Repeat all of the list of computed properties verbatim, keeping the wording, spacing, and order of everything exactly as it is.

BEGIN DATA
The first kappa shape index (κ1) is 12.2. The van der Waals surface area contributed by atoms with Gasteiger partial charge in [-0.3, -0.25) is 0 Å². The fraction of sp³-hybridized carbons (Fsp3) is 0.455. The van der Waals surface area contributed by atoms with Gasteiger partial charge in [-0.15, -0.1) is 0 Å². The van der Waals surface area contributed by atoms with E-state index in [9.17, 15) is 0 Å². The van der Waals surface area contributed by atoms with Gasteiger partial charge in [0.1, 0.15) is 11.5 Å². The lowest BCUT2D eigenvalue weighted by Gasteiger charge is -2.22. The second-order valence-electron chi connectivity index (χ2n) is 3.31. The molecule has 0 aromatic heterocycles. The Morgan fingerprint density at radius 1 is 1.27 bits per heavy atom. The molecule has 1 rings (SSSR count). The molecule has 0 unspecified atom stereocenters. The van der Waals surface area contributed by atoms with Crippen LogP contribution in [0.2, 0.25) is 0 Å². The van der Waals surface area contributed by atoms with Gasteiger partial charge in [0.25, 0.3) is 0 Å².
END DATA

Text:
The first kappa shape index (κ1) is 12.2. The van der Waals surface area contributed by atoms with Gasteiger partial charge in [-0.3, -0.25) is 0 Å². The fraction of sp³-hybridized carbons (Fsp3) is 0.455. The van der Waals surface area contributed by atoms with Gasteiger partial charge in [-0.15, -0.1) is 0 Å². The van der Waals surface area contributed by atoms with E-state index in [9.17, 15) is 0 Å². The van der Waals surface area contributed by atoms with Gasteiger partial charge in [0.1, 0.15) is 11.5 Å². The lowest BCUT2D eigenvalue weighted by Gasteiger charge is -2.22. The second-order valence-electron chi connectivity index (χ2n) is 3.31. The molecule has 0 aromatic heterocycles. The Morgan fingerprint density at radius 1 is 1.27 bits per heavy atom. The molecule has 1 rings (SSSR count). The molecule has 0 unspecified atom stereocenters. The van der Waals surface area contributed by atoms with Crippen LogP contribution in [0.2, 0.25) is 0 Å². The van der Waals surface area contributed by atoms with Gasteiger partial charge in [0.25, 0.3) is 0 Å².